Man, I some of the questions I have, you're talking exactly about what you're going into here, which is Brotherhood, which is sitting in circle or team. And actually I'm curious, before we go on, what is your distinction between circle group and team.

Jeddy Azuma 18:31

A group is a loose collection of people who aren't up to anything together, you know, we can have tea, we can chat, I can show up five minutes late, I could completely miss the meeting. And it's all good because we're just a group. A circle to me is like a geometric shape, right? It's like what we do we get together we get together and we position ourselves in a circle. The reason why we sit in a circle is so that everyone can be seen and there's no place to hide. Another way that we sit in circle is that we all sit on the ground, or at the same level so that there's no hierarchy. Sometimes there's a leader or facilitator but we're all stepping into that circle as equals. When it comes to team that's that's that's that's different. A team of people is a collection of people who are up to something together, who have a shared vision, whoever shared reason or purpose, who were willing to make the team more important than the individual. Because by doing that, every individual also benefits but we take care of the team trusting that we're all going to be taken care of as individuals. And that applies to men's work that applies to corporations. I do. I've been doing a lot of coaching in the corporate sector now with startup teams, and it's the same conversation everywhere, man. It's like, what do you guys committed to together? And if you're not committed together, then you're not really up to you're not a team can't call yourselves a team. You got different interests, you're going to be running in different directions. So So yeah, that's a distinction.

Curt Storring 19:49

Beautiful. Thank you for that. And how are you bringing this into the home? How are you showing your children what it looks like to make that intentional commitment to be on a team him. And we'll get into sort of parenting and principles and philosophies and stuff like that, I'm sure. But just on this point, which is super fascinating, how do you maybe model that or bring it home?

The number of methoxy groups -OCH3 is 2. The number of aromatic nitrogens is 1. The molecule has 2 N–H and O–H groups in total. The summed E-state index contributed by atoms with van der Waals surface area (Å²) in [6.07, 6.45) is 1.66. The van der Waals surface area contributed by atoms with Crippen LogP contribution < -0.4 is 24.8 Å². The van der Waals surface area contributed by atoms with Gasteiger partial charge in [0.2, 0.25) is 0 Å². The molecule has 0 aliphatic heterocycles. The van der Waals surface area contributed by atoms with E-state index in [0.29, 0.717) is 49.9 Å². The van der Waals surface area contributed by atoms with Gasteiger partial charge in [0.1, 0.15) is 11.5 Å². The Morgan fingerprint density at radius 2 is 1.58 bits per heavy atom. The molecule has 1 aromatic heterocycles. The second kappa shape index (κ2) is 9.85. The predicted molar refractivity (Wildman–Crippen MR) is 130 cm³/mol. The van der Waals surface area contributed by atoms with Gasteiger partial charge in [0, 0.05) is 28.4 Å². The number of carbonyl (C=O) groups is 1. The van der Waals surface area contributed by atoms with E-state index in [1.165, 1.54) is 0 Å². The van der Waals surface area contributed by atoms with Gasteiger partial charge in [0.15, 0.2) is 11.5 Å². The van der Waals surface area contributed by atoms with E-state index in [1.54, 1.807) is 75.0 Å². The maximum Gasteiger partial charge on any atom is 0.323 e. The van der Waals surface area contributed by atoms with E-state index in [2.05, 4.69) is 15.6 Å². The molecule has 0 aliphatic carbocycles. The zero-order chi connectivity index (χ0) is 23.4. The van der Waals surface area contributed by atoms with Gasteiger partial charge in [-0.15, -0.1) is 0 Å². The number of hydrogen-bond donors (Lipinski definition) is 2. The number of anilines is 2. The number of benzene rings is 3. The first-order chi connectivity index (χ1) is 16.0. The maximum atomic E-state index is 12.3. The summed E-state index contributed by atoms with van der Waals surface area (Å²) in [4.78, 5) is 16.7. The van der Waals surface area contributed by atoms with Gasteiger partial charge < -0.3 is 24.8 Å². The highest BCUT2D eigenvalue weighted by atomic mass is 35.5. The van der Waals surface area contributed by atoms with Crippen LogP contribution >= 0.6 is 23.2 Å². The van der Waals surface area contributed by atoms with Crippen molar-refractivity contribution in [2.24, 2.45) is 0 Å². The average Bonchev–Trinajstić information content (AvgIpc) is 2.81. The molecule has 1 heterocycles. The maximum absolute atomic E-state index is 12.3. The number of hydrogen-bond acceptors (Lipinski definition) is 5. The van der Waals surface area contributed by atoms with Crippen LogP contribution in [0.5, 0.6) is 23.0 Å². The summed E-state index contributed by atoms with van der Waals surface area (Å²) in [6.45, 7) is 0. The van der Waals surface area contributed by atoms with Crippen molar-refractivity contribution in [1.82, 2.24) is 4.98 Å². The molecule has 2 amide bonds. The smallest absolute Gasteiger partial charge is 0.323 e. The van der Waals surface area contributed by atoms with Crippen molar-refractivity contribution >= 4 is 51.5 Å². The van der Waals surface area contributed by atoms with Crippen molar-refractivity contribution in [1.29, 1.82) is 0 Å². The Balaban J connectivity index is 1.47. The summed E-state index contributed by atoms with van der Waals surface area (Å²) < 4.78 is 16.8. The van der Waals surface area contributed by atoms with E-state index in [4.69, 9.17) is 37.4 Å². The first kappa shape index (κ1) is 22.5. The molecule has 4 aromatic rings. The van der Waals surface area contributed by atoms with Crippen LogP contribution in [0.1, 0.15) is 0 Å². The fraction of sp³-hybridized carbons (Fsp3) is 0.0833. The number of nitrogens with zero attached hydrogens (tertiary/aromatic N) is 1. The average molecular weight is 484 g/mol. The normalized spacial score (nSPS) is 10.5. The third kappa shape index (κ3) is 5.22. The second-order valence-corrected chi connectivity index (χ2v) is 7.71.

Jeddy Azuma 20:12

will stop me if this if I'm not answering the question that you asked. But the way the way that I heard it was, how do I justify making time for things like men's work and men's team in my life? I think a lot of a lot of men who have responsibilities as a husband or partner who also have children at home, you're going to face the test from your partner from your kids saying, Well, you got to go to your men's meeting again, you know, can't you just stay home tonight, or I don't feel for whatever. Whatever reason, whatever the challenge with the test is, and it took a lot of enrollment, for me to consistently honor my commitment to show up for my men's team, especially when my son was born. And now my wife is saying, Hey, we got like, a three day old here and you want to go to your men's team meeting? Like, that doesn't make sense. And I'm like, Well, you know, that forced me to really practice my enrollment there get a lot of support from my men's team, because I'm, I'm calling these guys up saying, You know what, I think she's right, I think she's right, like, I shouldn't be going, I should be here. And just looking at it through a different lens, you know, I'm able to show up as the best version of husband, father, provider, lover, nurturer protector, when I get the support that I need. And so, I wanted to say that because I know how easy it is, as a dad to believe the voice. The other voice that says, No, you should be staying home, you should be here with your family, you should, should, should, should should. But being able to prioritize that make that matter? I don't know if that's what you were asking or where you're going. But that's what popped up in my head when you asked that question.